Volume 534 Issue 7608



Pooling clinical details helps doctors to diagnose rare diseases — but more sharing is needed.

doi: 10.1038/534435b


To boost its research quality and innovation, China must strengthen its scientific foundations and let researchers — not policymakers — set the agenda for innovation and discovery.

doi: 10.1038/534435a


The problem of gun violence in the United States must finally be addressed.

doi: 10.1038/534436a



Rival parties avoid carbon controversy of former years.

doi: 10.1038/534443a


Struggle in Northern Cape province highlights a balancing act that scientists leading gigantic projects face.

doi: 10.1038/534444a


Sea-floor instruments will monitor seismic activity very close to the Cascadia fault.

doi: 10.1038/534446a


Stark differences between men and women’s immune responses pose medical conundrum.

doi: 10.1038/534447a


Florida repository of marine sediments dates back to early days of US polar exploration.

doi: 10.1038/nature.2016.20096


After historic first discovery last September, twin observatories detected gravitational waves again on Boxing Day.

doi: 10.1038/nature.2016.20093

News Features


A special issue looks at the country's astonishing scientific trajectory as it seeks to secure its spot among the leaders in innovation.

doi: 10.1038/534451a


Research capacity has grown rapidly, and now quality is on the rise.

doi: 10.1038/534452a


From ancient DNA to neutrinos and neuroscience, top researchers in China are making big impacts — and raising their country’s standing in science.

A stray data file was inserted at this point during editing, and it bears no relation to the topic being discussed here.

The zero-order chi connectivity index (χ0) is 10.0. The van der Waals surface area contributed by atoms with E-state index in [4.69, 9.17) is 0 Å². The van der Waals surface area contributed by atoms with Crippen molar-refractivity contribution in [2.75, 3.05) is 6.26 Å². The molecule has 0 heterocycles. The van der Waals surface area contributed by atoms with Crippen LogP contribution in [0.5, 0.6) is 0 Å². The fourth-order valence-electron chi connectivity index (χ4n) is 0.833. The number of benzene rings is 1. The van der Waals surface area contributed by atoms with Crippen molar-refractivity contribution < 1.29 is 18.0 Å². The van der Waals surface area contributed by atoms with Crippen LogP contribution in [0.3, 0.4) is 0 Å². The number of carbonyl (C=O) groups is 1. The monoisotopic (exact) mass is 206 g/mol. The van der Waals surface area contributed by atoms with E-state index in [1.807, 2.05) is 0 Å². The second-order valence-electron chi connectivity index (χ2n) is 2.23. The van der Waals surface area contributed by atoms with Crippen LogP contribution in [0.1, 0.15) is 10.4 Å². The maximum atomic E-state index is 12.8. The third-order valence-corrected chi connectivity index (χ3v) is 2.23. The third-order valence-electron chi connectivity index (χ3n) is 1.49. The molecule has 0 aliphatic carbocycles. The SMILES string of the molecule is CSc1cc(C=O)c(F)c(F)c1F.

doi: 10.1038/534456a


First China conquered DNA sequencing. Now it wants to dominate precision medicine too.

doi: 10.1038/534462a

News & Views


The detection of a gravitational wave was a historic event that heralded a new phase of astronomy. A numerical model of the Universe now allows researchers to tell the story of the black-hole system that caused the wave. See Letter p.512

doi: 10.1038/534478a


Communication between cells relies on hormone release from secretory granules, but how these vesicles fuse with cell membranes is unclear. An imaging study provides in vivo evidence for a stable intermediate fusion step. See Letter p.548

doi: 10.1038/nature18446


Gauge theories underpin the standard model of particle physics, but are difficult to study using conventional computational methods. An experimental quantum system opens up fresh avenues of investigation. See Letter p.516

doi: 10.1038/534480a


An in-depth analysis of a close relative of animals, Capsaspora owczarzaki, provides clues to the changes in gene regulation that occurred during the transition to multicellularity.

doi: 10.1038/nature18447


An analysis suggests that high carbon uptake by US land ecosystems during the warm spring of 2012 offset the carbon loss that resulted from severe drought over the summer — and hints that the warm spring could have worsened the drought.